This is from a Perspective piece in the Oct. 2 issue of Science:
The relative value of discovery aimed at hypothesis generation versus hypothesis testing has been debated. High-profile journals publish systems biology studies, including the human genome sequence, but most papers focus on hypothesis-driven investigations.
The human genome sequence is systems biology? Really? I can't blame the author here: most "systems biology" conferences I've attended have been indistinguishable from genomics conferences. For some, systems biology is just a sexier term for genomics. If we're measuring the entire 'system' at once, with the latest genomic technique, such as ChIP-seq of various histone forms, that's systems biology, right?
Unfortunately, this kind of thing has made the term systems biology radioactive in certain segments of the biomedical community. Systems biology has become the latest buzz-word, instead of an emerging discipline focused on new questions that were difficult to study 20 years ago.
Sequencing a genome is not, and should not be systems biology. Instead of Genomics 2.0 (which is basically, in my view, cartography: better and better high-throughput or computational techniques that map genome-wide phenomena of protein-protein and protein-DNA interactions, gene expression profiles, chromatin states, etc. - important, but still genomics), systems biology should be a natural evolution of genetics and biochemistry. Systems biology should be a hypothesis-driven field that studies the dynamical principles that account for the behavior of biological regulatory systems like gene circuits.
Systems biology should build on the questions about regulatory systems that were being asked by biochemists back in the 1970's and 1980's - before people had some of the amazing computational and experimental tools we have now.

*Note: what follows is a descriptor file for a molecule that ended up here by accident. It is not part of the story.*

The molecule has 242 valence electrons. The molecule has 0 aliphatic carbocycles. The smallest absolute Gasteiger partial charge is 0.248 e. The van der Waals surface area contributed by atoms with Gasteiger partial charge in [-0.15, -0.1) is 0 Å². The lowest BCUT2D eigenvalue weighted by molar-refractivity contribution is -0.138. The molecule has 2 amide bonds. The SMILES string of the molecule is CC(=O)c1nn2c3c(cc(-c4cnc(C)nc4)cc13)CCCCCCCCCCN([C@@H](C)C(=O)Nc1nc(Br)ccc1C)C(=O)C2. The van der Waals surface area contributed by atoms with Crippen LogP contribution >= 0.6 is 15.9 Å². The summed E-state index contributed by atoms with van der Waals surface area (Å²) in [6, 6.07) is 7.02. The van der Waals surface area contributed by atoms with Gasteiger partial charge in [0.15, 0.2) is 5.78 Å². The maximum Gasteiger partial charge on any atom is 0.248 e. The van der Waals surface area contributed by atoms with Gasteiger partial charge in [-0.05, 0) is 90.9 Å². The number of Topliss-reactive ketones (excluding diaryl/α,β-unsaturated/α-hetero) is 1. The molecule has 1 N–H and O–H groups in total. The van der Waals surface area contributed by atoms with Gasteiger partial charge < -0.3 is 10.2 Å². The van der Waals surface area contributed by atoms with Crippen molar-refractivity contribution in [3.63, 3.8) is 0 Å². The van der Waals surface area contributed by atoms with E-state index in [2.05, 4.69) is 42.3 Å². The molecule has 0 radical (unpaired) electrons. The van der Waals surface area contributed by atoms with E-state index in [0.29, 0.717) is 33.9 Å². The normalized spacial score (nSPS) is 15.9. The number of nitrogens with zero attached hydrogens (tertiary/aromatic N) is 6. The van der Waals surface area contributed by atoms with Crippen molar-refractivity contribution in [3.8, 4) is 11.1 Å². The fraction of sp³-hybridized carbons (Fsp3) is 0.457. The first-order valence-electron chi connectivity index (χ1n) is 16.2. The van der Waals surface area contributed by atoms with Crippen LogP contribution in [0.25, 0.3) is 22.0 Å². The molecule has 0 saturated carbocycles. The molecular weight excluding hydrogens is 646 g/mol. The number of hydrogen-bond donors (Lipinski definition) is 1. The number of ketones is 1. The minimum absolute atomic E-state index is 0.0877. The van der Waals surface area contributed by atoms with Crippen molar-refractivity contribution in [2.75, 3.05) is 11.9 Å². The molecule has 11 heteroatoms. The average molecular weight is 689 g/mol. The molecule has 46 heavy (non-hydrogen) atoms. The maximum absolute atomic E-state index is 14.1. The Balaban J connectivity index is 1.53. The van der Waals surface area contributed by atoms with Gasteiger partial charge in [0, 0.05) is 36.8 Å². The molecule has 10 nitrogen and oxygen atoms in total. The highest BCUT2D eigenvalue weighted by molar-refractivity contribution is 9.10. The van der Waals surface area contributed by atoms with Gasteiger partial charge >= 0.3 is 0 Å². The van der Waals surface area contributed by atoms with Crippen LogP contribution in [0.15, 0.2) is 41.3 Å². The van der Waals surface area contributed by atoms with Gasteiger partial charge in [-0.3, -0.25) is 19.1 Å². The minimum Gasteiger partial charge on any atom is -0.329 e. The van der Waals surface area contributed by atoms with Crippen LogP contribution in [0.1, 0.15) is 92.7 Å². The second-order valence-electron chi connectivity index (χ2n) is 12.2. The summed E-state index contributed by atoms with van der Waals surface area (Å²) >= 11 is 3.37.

This conflation of genomics with systems biology has had negative consequences for those of us who are interested in hypothesis-driven, principles-based questions about regulatory systems. If we attend conferences (or read papers) labeled systems biology, we're unlikely to find the kind of research we're looking for, which is instead found at meetings like "Computational Cell Biology."
Even worse, in a typical genetics or biochemistry NIH study section, if your stuff gets labeled systems biology, you're toast, as I was told directly by one of the program officers at the NIH. Old-school biochemists, molecular biologists, and cell biologists, who should be interested in fruitful models regulatory systems, associate you with 'hypothesis-free' genomics/computational biology, and quickly write you off.
For these people, the term systems biology has been tainted beyond rehabilitation, so perhaps we need a new term to capture the kind of work that's being done by people like John Tyson, James Ferrell, Michael Elowitz, Michael Savageau, Eric Siggia, and many, many others who are using both experimental and mathematical tools to understand the principles underlying the behavior of biological regulatory systems. Something like "Biological Dynamics" could capture what is distinct about this unamed field, distinguish this work from genomics, and help people recognize that there are some exciting questions that should be addressed, now that we have some very good maps of the interactions that are happening inside of the cell.
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